Born in Elizabeth NJ in 1932, he took his BA at Princeton in 1954, then after three years in the US Navy went on to receive his PhD from Harvard in 1971--the same place & general period when Kenworth Moffett, Michael Fried, Kermit Champa & Rosalind Krauss were also getting their graduate degrees in art history.
Millard's dissertation was on the sculpture of Edgar Degas, and it was subsequently published in book form. It's an elegant book, which I have employed in my own career, especially when teaching an introductory course on sculpture at Bethany College in the 1990s.
However, I had met Charlie earlier, in 1980, when I had a pre-doctoral Smithsonian fellowship that necessitated my moving to Washington DC for a year and a half. Clement Greenberg had given me an introduction to him and we lunched together on a number of occasions.
Charlie had been chief curator at the Hirshhorn Museum & Sculpture Garden in DC since 1973 (following several years as curator of 19th century art at the Los Angeles County Museum).
When we were having our lunches together, he was in the process of organizing the Friedel Dzubas retrospective that would go on view in 1983.
He was trying very hard to get other museums to take this exhibition on a traveling basis but having no luck. It must have been a frustrating experience but he persevered.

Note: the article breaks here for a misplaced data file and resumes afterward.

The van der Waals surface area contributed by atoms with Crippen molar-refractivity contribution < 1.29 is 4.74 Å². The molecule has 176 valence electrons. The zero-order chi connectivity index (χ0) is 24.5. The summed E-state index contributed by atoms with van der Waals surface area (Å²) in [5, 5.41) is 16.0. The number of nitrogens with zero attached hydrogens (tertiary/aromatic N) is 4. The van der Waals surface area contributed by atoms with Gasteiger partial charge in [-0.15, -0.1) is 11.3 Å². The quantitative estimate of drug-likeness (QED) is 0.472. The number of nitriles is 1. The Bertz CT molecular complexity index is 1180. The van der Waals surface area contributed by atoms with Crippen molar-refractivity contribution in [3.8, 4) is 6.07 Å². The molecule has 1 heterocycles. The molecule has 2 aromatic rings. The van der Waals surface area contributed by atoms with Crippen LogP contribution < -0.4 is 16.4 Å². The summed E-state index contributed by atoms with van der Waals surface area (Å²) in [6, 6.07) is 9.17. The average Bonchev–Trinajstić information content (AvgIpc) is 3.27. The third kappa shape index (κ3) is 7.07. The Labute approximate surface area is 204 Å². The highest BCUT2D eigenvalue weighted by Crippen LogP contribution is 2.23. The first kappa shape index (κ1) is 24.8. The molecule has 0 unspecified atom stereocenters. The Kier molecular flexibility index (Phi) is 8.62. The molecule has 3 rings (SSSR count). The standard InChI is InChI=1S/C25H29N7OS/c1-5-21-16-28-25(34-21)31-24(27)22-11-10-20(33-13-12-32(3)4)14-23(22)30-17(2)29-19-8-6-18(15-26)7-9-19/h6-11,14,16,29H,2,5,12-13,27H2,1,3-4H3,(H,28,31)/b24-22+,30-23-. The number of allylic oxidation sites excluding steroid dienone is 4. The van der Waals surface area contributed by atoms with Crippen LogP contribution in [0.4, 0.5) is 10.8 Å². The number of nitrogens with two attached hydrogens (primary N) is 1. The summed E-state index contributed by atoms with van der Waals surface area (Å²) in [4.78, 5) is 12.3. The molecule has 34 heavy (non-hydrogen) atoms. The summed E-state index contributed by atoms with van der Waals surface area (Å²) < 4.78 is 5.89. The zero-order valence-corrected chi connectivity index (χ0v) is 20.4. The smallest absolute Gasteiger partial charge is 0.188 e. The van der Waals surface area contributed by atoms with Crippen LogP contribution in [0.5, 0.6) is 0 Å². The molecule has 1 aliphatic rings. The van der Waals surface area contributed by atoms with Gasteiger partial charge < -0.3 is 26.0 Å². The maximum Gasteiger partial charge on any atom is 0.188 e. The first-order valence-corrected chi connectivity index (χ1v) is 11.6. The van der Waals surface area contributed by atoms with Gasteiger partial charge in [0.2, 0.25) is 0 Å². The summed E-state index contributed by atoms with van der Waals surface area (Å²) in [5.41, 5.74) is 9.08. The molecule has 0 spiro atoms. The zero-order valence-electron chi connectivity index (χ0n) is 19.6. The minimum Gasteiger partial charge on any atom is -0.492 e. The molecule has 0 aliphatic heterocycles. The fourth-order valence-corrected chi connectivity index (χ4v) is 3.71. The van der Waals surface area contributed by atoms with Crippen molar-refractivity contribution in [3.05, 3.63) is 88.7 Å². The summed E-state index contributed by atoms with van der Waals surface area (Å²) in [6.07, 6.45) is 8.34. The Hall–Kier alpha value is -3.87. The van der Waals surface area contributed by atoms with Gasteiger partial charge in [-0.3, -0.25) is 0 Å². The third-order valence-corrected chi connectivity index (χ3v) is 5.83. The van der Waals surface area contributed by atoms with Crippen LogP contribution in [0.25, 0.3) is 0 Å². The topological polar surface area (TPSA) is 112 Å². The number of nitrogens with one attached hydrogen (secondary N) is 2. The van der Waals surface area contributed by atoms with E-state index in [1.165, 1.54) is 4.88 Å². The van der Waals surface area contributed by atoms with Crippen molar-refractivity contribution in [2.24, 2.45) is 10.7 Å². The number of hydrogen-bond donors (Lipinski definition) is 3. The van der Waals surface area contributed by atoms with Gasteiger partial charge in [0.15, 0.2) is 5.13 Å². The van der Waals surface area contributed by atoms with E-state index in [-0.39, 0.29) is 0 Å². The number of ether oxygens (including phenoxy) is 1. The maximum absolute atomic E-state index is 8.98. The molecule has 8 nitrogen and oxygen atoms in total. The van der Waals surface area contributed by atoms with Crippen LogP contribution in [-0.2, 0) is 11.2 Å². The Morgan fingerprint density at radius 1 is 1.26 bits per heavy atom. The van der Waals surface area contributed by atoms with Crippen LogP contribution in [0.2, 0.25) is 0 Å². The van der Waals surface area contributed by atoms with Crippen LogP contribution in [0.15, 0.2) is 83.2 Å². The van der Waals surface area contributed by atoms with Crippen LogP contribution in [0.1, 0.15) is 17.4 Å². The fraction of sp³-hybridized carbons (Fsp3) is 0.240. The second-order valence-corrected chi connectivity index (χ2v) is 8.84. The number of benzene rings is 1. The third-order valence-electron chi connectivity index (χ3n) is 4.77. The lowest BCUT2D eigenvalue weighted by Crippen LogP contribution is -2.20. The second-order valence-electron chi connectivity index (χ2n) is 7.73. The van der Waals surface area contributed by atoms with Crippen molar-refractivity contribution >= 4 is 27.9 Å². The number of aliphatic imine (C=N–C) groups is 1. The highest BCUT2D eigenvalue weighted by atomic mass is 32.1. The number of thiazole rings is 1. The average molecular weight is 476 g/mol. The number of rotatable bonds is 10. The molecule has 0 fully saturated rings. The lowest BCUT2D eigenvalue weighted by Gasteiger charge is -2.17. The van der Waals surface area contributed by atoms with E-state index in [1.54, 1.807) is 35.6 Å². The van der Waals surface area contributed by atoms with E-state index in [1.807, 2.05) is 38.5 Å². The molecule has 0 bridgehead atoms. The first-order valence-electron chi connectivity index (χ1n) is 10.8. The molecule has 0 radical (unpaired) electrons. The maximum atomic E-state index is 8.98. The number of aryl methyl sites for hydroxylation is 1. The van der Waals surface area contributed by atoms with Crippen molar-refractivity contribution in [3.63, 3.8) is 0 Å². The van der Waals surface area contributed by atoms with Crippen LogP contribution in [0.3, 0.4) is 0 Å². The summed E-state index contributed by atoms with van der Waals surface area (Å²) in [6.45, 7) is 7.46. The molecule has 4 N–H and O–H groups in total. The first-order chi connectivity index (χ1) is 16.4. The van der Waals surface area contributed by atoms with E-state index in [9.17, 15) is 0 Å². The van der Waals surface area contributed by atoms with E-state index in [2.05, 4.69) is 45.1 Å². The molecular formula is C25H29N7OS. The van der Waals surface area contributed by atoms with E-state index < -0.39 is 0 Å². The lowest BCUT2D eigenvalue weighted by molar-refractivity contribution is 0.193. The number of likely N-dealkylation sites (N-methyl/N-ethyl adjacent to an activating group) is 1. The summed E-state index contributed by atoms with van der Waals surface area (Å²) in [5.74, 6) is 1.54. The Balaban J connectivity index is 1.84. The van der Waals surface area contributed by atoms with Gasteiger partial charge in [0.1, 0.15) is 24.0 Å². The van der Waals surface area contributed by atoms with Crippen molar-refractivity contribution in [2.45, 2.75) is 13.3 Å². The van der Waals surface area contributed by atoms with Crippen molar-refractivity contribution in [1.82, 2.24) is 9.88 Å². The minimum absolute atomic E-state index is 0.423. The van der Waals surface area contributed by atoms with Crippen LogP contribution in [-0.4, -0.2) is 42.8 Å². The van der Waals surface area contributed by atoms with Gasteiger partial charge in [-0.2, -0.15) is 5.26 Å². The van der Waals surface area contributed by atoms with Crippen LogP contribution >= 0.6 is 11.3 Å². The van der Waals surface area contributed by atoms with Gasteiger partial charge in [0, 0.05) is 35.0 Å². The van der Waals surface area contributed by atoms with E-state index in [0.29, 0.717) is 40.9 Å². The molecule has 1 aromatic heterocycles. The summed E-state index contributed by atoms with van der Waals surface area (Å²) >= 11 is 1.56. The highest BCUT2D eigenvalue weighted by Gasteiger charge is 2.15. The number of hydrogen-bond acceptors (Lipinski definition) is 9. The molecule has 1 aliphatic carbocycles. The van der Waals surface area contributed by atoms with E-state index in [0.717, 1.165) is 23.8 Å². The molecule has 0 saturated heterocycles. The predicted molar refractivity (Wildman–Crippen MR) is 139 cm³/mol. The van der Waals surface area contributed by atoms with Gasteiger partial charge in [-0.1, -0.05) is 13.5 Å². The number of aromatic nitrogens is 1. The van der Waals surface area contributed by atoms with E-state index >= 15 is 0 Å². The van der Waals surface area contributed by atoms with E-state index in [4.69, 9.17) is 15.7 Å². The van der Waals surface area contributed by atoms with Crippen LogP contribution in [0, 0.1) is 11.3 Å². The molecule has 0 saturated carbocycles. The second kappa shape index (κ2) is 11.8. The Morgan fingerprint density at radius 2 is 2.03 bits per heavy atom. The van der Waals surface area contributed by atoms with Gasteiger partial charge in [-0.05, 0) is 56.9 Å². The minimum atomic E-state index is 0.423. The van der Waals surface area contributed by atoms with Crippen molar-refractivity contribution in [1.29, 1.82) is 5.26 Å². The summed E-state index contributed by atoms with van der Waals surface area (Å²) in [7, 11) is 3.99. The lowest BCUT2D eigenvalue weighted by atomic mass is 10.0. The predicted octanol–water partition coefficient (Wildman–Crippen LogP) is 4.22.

Ultimately, the Hirshhorn had to stage this show by itself, but I will always be enormously grateful that it did.
Not only was it a beautiful show, and not only did the fine catalogue remain the only major publication on Dzubas during his lifetime, but on top of that the show became an important point of departure for myself: in the process of reviewing it for Arts Magazine I was inspired to introduce my theory of multireferential imagery in abstract painting to the reading public, so the finished article is both a review and a tract.
In 1986, Millard moved on to become director of The Ackland Art Museum of the University of North Carolina at Chapel Hill, and remained there until retiring in 1993.
Like all university museums, The Ackland is intended to be a teaching institution, providing art history students with samples of real art from all the periods and areas that they are normally getting only in reproductions in their textbooks or on the screen.
However, retiring didn't end his contribution toward it, as is recounted in the NY Times obituary notice.
Seems that while he was in Los Angeles, for $200 he had picked up a bust of a wildly-grimacing man, and for years used it as a front hall coat rack. I don't know who the seller thought had created it, but Millard recognized it as the handiwork of an 18th century German eccentric named Franz Xavier Messerschmidt.
In 2010, a similar bust was sold for millions, so Millard used his bust to create what he called the Tyche Foundation, named for the Roman goddess of good fortune and lucky finds.
"A year later," it says in the NY Times obit, "the one carved gargoyle had become eighty works -- in all forms and from most centuries." These 80 works of art had been cannily chosen to flesh out the Ackland's permanent collection, in all those areas where it most need fleshing...and the special exhibit of the donated works filled the entire museum. The name of the show: "Fortune Smiles."